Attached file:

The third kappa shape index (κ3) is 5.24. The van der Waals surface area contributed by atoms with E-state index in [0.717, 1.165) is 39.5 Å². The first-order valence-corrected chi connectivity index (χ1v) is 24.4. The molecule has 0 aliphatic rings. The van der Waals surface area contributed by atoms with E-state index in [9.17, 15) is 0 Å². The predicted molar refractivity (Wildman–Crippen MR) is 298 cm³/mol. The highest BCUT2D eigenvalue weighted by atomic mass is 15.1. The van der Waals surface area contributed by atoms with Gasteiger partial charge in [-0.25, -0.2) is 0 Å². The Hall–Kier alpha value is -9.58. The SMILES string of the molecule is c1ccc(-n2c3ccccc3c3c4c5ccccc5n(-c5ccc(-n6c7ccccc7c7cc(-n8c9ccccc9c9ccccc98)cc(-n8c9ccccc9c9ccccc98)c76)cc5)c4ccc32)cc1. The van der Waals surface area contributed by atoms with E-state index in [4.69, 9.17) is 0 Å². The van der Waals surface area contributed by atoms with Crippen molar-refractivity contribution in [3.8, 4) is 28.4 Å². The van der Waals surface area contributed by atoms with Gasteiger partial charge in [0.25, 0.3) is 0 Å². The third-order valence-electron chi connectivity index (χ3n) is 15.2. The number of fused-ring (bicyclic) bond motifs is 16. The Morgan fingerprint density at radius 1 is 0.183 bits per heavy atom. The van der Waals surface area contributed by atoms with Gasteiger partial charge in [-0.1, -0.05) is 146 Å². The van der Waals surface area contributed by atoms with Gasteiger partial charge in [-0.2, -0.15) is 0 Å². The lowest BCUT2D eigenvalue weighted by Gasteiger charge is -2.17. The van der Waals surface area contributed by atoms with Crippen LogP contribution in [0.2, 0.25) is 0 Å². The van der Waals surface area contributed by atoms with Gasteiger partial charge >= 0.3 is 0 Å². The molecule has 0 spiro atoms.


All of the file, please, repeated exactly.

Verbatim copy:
The third kappa shape index (κ3) is 5.24. The van der Waals surface area contributed by atoms with E-state index in [0.717, 1.165) is 39.5 Å². The first-order valence-corrected chi connectivity index (χ1v) is 24.4. The molecule has 0 aliphatic rings. The van der Waals surface area contributed by atoms with E-state index in [9.17, 15) is 0 Å². The predicted molar refractivity (Wildman–Crippen MR) is 298 cm³/mol. The highest BCUT2D eigenvalue weighted by atomic mass is 15.1. The van der Waals surface area contributed by atoms with Gasteiger partial charge in [-0.25, -0.2) is 0 Å². The Hall–Kier alpha value is -9.58. The SMILES string of the molecule is c1ccc(-n2c3ccccc3c3c4c5ccccc5n(-c5ccc(-n6c7ccccc7c7cc(-n8c9ccccc9c9ccccc98)cc(-n8c9ccccc9c9ccccc98)c76)cc5)c4ccc32)cc1. The van der Waals surface area contributed by atoms with E-state index in [4.69, 9.17) is 0 Å². The van der Waals surface area contributed by atoms with Crippen molar-refractivity contribution in [3.8, 4) is 28.4 Å². The van der Waals surface area contributed by atoms with Gasteiger partial charge in [0.25, 0.3) is 0 Å². The third-order valence-electron chi connectivity index (χ3n) is 15.2. The number of fused-ring (bicyclic) bond motifs is 16. The Morgan fingerprint density at radius 1 is 0.183 bits per heavy atom. The van der Waals surface area contributed by atoms with Gasteiger partial charge in [-0.1, -0.05) is 146 Å². The van der Waals surface area contributed by atoms with Gasteiger partial charge in [-0.2, -0.15) is 0 Å². The lowest BCUT2D eigenvalue weighted by Gasteiger charge is -2.17. The van der Waals surface area contributed by atoms with Crippen LogP contribution in [0.2, 0.25) is 0 Å². The van der Waals surface area contributed by atoms with Gasteiger partial charge >= 0.3 is 0 Å². The molecule has 0 spiro atoms.